Read our 2023 Bordeaux En Primeur Vintage Report

Bordeaux, 2023, En Primeur, Fine Wine

The Bordeaux en Primeur campaign is underway, and has started in quick form this year. I was still slurping my way through a range of samples at a negociant’s offices in Bordeaux when the first releases were made. Making it a snappier, quicker campaign will be welcomed by the entire trade.

Another welcome sign has been the reductions in price over last year. In recent years, Bordeaux pricing has escalated to such a level that it is invariably more expensive to buy en Primeur than it is to pick up a back vintage from a merchant’s list. You might recall my first write up on Bordeaux this year, where I commented that the aim of en Primeur is to provide beneficial cash flow for the châteaux, a margin for both the negociants and their wine merchant clients, and an appealing price to the end consumer. This doesn’t always transpire, and often wines are priced right on the cusp of fair value, or just over. Invariably, when prices are dropped, the accompanying volume is often restrained by the Châteaux, who hold it back to release at a higher price once it is bottled. This allows the masses of journalists to write about headline price reductions but doesn’t ‘cost’ that much. Fortunately, this year, the volumes released seem to be reasonably good, so the economic backdrop is shaping decisions.  We have seen estates like Léoville-Las Cases reduce their price by 47% over the 2022, for example. But as one contact of mine put it, you need to have increased your price fairly dramatically over a period of years to countenance such a move. That said, reductions of 20-40% have been welcomed and at least have generated some interest from consumers, who perhaps were feeling like they were on a treadmill of ever-increasing prices. Obviously, Châteaux that are already more moderately priced, or those that hadn’t pushed hard to elevate their prices, will not have the same scope to cut by 40%, but some of the bigger players have. It has been commented in the wine press that Bordeaux is at some form of crossroads; the appeal of en Primeur doesn’t entirely resonate with a younger audience and there is a lot of wine ‘stuck’ in the system, whether it be burgeoning stock levels with merchants or with negociants. The wine market in general needs to draw in younger consumers, and the traditional approach of en Primeur – buying early and storing for a decade or more even when the price is not necessarily advantageous – doesn’t have a lot to offer as an attraction. Acknowledging this backdrop, Bordeaux could have done more this vintage to make it a complete success, but perhaps lessons are learned in phases rather than in one rather sobering hit.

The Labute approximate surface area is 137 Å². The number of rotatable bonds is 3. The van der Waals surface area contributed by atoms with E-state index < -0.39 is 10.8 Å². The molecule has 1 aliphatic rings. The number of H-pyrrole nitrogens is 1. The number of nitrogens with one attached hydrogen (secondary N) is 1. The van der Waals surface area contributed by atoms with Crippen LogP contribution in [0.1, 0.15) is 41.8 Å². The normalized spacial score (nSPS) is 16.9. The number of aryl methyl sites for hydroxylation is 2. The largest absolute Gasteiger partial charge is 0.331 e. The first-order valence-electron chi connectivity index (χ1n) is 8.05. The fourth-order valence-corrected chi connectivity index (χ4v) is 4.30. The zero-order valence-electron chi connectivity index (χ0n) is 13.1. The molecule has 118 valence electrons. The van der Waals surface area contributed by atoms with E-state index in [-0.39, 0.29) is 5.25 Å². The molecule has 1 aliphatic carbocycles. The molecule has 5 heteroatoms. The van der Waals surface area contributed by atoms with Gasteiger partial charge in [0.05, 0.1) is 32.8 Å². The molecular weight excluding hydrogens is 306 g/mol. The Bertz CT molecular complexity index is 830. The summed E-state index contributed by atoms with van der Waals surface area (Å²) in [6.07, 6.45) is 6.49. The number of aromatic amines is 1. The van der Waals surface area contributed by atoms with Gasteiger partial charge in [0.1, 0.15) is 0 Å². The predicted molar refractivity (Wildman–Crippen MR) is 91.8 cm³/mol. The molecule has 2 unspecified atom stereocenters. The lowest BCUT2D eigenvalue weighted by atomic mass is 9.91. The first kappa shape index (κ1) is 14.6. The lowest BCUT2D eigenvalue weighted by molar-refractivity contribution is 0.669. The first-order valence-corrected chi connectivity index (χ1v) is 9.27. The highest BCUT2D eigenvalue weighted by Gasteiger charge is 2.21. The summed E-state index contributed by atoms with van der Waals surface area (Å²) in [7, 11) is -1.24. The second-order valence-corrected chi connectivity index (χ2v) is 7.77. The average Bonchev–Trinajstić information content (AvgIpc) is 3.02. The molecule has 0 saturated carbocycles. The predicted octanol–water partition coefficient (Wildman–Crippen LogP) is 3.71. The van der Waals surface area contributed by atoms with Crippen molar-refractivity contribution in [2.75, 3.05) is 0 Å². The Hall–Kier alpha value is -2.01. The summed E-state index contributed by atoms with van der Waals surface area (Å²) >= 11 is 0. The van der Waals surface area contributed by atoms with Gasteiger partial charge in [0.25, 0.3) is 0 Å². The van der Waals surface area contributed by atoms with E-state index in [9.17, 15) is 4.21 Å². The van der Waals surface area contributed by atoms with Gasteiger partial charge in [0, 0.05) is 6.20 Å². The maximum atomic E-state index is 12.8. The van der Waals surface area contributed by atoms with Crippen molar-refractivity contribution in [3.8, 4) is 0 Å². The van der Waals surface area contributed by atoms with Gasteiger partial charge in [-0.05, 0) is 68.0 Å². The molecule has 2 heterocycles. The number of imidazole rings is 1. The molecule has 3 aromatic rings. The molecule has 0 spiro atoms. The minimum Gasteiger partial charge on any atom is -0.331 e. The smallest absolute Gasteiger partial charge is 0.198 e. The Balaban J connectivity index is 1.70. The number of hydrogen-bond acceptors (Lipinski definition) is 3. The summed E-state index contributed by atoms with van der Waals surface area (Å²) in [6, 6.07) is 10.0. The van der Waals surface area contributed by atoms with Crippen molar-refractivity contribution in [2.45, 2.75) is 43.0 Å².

As ever, much has been written about the new vintage. Reading through and comparing the write-ups of different critics has been particularly interesting this year as they are more divergent on the merits of individual wines than we have noted in a while. One may be championing the qualities of a specific wine, while another’s words suggest they were relatively non-plussed, or are, at least, nowhere near as effusive. I think this speaks to the nature of the 2023 vintage; to my mind there is a raft of good to very good wines, wines with which it is difficult to find obvious fault, but where it is equally tricky to focus on outstanding qualities. That is not to do this vintage down, as I found many appealing wines, but I do not believe that it is an homogenous success nor do I believe it has delivered many epic or potentially legendary wines outside of 10-12 significant successes. I don’t score wines, but I would expect a good number to fall in the 93-96 category on anyone’s 100 points scale.